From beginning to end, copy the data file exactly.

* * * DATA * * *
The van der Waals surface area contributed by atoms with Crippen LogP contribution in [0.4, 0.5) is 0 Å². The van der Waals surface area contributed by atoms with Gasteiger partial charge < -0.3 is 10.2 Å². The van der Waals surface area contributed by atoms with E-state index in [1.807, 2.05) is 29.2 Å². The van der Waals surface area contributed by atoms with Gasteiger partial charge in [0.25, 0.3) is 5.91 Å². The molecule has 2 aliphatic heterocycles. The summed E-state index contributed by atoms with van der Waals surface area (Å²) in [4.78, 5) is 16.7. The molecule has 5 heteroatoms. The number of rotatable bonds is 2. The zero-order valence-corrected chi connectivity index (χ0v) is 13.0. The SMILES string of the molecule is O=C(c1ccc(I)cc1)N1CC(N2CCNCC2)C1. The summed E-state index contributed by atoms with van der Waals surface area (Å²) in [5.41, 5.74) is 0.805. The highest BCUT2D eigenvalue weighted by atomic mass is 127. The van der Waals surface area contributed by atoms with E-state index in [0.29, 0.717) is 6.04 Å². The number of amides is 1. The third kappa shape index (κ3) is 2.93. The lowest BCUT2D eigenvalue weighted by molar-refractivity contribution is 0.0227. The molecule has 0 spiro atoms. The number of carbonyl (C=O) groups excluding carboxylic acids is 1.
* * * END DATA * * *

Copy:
The van der Waals surface area contributed by atoms with Crippen LogP contribution in [0.4, 0.5) is 0 Å². The van der Waals surface area contributed by atoms with Gasteiger partial charge < -0.3 is 10.2 Å². The van der Waals surface area contributed by atoms with E-state index in [1.807, 2.05) is 29.2 Å². The van der Waals surface area contributed by atoms with Gasteiger partial charge in [0.25, 0.3) is 5.91 Å². The molecule has 2 aliphatic heterocycles. The summed E-state index contributed by atoms with van der Waals surface area (Å²) in [4.78, 5) is 16.7. The molecule has 5 heteroatoms. The number of rotatable bonds is 2. The zero-order valence-corrected chi connectivity index (χ0v) is 13.0. The SMILES string of the molecule is O=C(c1ccc(I)cc1)N1CC(N2CCNCC2)C1. The summed E-state index contributed by atoms with van der Waals surface area (Å²) in [5.41, 5.74) is 0.805. The highest BCUT2D eigenvalue weighted by atomic mass is 127. The van der Waals surface area contributed by atoms with E-state index in [0.29, 0.717) is 6.04 Å². The number of amides is 1. The third kappa shape index (κ3) is 2.93. The lowest BCUT2D eigenvalue weighted by molar-refractivity contribution is 0.0227. The molecule has 0 spiro atoms. The number of carbonyl (C=O) groups excluding carboxylic acids is 1.